Stellate Ganglion Block
What is a Stellate Ganglion Block?
A Stellate ganglion block is a minimally invasive procedure that treats an array of painful conditions including pain and hypersensitivity in the face, chest, and upper extremities.
The Stellate ganglion block procedure is performed under fluoroscopy, and is performed for both diagnostic and therapeutic purposes.
The procedure seeks to determine whether or not a malfunction in the sympathetic nervous system– known as “sympathetically maintained pain” or “complex regional pain syndrome”– is the source of the patient’s pain. In that sense, it can be useful simply from a diagnostic perspective–although it quite often also produces pain relief lasting much longer than the effect of the local anesthesia. Patients suffering from sympathetically mediated pain conditions often experience hypersensitivity, swelling, discoloration or temperature changes in the involved area.
When sympathetic pain is in the upper extremity, Stellate ganglion blocks are often combined with aggressive physical therapy during the pain-free duration, in order to improve function and range of motion.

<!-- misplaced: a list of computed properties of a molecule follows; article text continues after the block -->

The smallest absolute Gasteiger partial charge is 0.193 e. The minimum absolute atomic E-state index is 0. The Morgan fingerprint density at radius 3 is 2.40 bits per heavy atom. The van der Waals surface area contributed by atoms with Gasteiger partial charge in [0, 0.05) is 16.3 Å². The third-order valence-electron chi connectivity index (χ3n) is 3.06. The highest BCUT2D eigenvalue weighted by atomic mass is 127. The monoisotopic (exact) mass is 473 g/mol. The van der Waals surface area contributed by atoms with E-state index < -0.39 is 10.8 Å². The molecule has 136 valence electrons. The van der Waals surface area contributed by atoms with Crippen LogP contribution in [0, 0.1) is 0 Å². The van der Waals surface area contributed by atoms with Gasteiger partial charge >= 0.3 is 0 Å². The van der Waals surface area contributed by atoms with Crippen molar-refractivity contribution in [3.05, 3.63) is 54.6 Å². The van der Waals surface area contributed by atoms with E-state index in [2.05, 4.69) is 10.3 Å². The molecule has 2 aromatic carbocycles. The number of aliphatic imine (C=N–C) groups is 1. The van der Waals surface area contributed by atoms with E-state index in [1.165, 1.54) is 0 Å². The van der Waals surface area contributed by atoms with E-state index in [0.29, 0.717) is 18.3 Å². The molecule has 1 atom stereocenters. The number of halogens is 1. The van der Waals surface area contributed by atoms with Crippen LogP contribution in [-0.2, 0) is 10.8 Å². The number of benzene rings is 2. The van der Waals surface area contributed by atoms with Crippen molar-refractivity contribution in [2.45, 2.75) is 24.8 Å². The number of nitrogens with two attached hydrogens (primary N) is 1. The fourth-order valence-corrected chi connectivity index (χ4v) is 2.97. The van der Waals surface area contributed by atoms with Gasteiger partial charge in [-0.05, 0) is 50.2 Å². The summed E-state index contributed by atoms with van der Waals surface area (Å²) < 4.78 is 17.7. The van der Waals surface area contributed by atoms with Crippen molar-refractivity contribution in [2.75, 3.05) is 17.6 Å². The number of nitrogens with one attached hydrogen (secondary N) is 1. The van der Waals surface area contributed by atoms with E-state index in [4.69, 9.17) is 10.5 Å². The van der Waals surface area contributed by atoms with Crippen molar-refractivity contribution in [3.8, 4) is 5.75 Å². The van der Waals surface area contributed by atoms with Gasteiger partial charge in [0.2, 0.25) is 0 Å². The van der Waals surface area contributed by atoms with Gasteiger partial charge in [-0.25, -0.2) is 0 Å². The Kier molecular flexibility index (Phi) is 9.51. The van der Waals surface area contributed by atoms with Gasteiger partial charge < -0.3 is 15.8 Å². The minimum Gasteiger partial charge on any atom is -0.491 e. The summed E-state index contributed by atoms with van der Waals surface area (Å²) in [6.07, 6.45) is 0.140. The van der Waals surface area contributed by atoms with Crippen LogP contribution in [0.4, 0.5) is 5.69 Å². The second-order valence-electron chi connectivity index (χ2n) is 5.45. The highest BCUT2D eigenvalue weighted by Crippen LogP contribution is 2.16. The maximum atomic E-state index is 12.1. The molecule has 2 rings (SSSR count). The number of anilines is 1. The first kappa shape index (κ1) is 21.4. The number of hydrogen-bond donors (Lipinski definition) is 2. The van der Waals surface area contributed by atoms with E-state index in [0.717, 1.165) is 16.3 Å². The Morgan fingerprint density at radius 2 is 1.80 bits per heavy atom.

Lack of pain relief after a successfully performed Stellate ganglion block also provides us with useful information, as it essentially rules out pain due to sympathetic nervous system dysfunction.
How is a Stellate Ganglion Block done?
A local skin anesthetic is given near the base of the neck on the affected side. A needle is inserted by the Interventional Pain physician at the Stellate ganglion–a group of sympathetic nerves near the transverse process of the cervical spine (usually at the C6 level). A sterile tubing is attached to the needle and a small amount of contrast solution is injected to confirm proper placement of the needle. Following this, a solution of local anesthetic and a small dose of steroid is typically injected to “block” the ganglion.
What are the expected results?
The patient may note increased warmth and redness of the painful arm during and after the injection. The patient can expect hoarseness of their voice, redness of the eye, drooping of the eyelid and pupillary constriction for four to eight hours after the injection. These are all signs that the sympathetic nerves have been successfully blocked. If the patient does indeed suffer from sympathetically mediated pain, relief may be noted immediately. Duration of relief is variable. The patient must assess their pain relief over the first three to four hours after the injection and report this to the physician.